Our study has some limitations. Some uncertainty exists in the grouping of disease severity in children. Nine of 27 patients exhibited sepsis-like syndrome. However, other pathogens can cause sepsis-like symptoms, including certain viruses, bacteria, and fungi. Such pathogens were not tested or detected. The existence of coinfection might aggravate clinical symptoms, thus causing errors in grouping and statistical deviation.


#

Conclusion

In summary, our study demonstrated a relationship between the gN1 and UL144-B genotypes and asymptomatic congenital CMV infection after birth. Further, detection of the gB1, gN1, or gN3 genotypes may help define this disease's manifestations in children. This study suggests that the gB, gN, and UL144 genotypes may be valuable virological markers of congenital CMV disease. Our data will help predict the severity of congenital CMV infection and help formulate preventive measures.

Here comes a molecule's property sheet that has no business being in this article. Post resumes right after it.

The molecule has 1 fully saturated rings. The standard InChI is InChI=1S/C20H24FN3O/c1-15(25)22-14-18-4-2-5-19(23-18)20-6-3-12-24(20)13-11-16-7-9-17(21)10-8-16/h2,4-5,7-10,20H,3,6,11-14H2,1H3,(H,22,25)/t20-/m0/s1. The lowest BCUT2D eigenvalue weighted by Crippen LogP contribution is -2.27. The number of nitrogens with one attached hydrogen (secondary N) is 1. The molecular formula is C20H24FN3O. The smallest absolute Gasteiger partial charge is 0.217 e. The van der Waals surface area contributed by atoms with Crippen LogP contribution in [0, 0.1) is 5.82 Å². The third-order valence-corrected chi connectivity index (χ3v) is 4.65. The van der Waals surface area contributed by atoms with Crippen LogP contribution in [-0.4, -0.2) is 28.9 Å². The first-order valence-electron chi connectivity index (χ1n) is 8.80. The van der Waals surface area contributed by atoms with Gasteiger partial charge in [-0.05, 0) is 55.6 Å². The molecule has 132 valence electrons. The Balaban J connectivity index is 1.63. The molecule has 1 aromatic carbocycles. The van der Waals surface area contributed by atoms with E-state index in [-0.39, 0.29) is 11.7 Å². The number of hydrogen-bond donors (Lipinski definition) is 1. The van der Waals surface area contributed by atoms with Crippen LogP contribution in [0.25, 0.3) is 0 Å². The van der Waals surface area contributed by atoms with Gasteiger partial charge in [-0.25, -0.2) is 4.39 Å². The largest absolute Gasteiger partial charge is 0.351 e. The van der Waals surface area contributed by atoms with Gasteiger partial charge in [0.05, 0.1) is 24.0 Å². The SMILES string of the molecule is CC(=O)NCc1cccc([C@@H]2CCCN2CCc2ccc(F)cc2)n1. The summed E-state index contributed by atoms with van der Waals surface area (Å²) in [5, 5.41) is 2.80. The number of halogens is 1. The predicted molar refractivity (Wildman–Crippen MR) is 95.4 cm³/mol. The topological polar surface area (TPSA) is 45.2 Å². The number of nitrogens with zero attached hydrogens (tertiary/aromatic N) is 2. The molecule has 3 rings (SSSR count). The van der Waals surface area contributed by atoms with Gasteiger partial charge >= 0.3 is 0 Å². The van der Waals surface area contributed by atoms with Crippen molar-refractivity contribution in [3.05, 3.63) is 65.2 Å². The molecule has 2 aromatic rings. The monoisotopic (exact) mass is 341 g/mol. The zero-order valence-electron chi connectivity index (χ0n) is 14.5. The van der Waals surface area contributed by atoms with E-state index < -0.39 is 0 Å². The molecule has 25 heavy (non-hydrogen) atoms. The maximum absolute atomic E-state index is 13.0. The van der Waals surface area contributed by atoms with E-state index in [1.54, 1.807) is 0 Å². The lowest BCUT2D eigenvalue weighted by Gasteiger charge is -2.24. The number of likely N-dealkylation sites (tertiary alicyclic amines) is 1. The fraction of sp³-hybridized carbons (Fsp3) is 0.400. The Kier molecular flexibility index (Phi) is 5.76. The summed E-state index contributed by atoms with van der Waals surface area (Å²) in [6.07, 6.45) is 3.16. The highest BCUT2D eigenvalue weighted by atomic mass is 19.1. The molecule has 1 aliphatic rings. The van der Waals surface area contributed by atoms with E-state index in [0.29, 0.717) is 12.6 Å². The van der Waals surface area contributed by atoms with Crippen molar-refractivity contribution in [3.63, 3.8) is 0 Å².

#
#

Conflict of Interest

None declared.


Address for correspondence

Xiao-peng Shang, MD
Department of Infectious Disease, First People's Hospital of Guangshui
Guangshui, Hubei 432700
China   

Publikationsverlauf

Eingereicht: 15. Oktober 2020

Angenommen: 08. März 2021

Publikationsdatum:
15. Juni 2021 (online)

© 2021. The Author(s). This is an open access article published by Thieme under the terms of the Creative Commons Attribution-NonDerivative-NonCommercial License, permitting copying and reproduction so long as the original work is given appropriate credit. Contents may not be used for commercial purposes, or adapted, remixed, transformed or built upon. (https://creativecommons.org/licenses/by-nc-nd/4.0/)